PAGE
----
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Autism and Developmental Disabilities Monitoring (ADDM) Network

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The Autism and Developmental Disabilities Monitoring (ADDM) Network is a group of programs funded by CDC to estimate the number of children with autism spectrum disorder (ASD) and other developmental disabilities living in different areas of the United States. The ADDM Network sites all collect data using the same methods, which are modeled after CDC’s Metropolitan Atlanta Developmental Disabilities Surveillance Program (MADDSP).

ADDM Network goals are to:

  • Describe the population of children with ASD,
  • Compare how common ASD is in different areas of the country,
  • Identify changes in ASD occurrence over time, and
  • Understand the impact of ASD and related conditions in US communities.

ADDM Network fact sheet

What We’ve Learned

CDC estimates that about 1 in 59 children has been identified with ASD (or 16.8 per 1,000 8-year-olds). These estimates from the ADDM Network are based on data collected from health and special education records of children living in 11 communities across the United States during 2014. These 11 communities comprised 8% of the United States population of 8-year-olds in 2014. Information was collected on children who were 8 years old because previous work has shown that, by this age, most children with ASD have been identified for services.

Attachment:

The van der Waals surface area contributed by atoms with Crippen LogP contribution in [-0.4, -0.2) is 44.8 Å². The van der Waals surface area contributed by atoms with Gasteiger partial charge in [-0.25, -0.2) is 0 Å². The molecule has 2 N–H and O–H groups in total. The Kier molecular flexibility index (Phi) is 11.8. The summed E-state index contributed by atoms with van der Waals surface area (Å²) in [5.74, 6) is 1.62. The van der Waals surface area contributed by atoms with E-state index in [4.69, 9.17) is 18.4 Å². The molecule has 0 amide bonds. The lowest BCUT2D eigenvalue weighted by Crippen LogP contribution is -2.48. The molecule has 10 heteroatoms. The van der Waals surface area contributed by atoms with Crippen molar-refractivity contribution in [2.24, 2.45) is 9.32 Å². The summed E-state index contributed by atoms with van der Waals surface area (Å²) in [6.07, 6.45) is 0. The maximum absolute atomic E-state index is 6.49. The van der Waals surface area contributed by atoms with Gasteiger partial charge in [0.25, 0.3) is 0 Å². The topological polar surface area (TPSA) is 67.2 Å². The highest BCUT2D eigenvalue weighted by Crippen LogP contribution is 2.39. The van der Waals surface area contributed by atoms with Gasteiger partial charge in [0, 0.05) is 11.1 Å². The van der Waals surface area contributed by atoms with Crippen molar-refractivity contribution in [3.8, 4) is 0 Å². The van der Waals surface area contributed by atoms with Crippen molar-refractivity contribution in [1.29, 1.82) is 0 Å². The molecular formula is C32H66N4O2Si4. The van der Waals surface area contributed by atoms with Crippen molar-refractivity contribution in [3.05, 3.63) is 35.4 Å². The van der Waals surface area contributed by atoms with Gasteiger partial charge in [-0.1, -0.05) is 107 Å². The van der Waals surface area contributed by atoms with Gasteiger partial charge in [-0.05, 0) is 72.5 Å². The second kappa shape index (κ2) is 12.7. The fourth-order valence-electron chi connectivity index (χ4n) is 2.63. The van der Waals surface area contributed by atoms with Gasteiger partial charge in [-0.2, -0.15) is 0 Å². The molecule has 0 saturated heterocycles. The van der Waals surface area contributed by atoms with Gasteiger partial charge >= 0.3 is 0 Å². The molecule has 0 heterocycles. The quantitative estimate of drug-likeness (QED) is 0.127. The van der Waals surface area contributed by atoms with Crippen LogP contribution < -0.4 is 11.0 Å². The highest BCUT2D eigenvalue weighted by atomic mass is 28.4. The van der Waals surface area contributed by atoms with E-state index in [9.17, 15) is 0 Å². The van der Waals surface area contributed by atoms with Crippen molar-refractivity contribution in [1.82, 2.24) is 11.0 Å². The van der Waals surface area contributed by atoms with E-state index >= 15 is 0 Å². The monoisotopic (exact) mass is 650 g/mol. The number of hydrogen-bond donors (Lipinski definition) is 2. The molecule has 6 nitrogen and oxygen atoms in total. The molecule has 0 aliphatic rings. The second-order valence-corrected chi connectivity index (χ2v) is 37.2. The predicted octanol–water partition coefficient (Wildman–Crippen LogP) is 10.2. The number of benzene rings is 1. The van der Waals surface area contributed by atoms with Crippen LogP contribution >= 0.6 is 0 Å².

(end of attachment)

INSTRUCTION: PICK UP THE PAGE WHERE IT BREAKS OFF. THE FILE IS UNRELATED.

In 2007, CDC’s ADDM Network first reported that about 1 in 150 children had ASD (based on 2002 data from 14 communities). Then, in 2009, the ADDM Network reported that 1 in 110 children had ASD (based on 2006 data from 11 communities). And, in 2012, the ADDM Network reported that 1 in 88 children had ASD (based on 2008 data from 14 communities). In 2014, the ADDM Network reported that about 1 in 68 children had ASD (based on 2010 data from 11 communities). The estimated prevalence of ASD stayed about the same between 2010 and 2012, as reported in 2016.

Map showing Autism and Developmental Disabilities Monitoring (ADDM) Network Tracking Year 2014 sites: Arizona, Arkansas, Colorado, Georgia, Maryland, Minnesota, Missouri, New Jersey, North Carolina, Tennessee, Wisconsin

Here are some other key findings from our most recent report:

  • The percentage of children identified with ASD varied widely among the 11 communities in this report, although five of them reported similar estimates of 1.3 percent to 1.4 percent. The highest prevalence estimate of 2.9 percent came from a community in New Jersey.
  • Boys were 4 times were more likely to be identified with ASD than girls.
  • While a higher percentage of white children were identified with autism compared to black children, and even more so compared to Hispanic children, these disparities were smaller when compared with estimates from previous years.
  • Among children identified with ASD who had IQ scores available, nearly a third (31%) also had intellectual disability.
  • About 42% of children identified with ASD were evaluated for developmental concerns by age 3 years. This percentage is lower than the goal set by Healthy People 2020 that 47% of children with ASD have a first evaluation by age 3 years.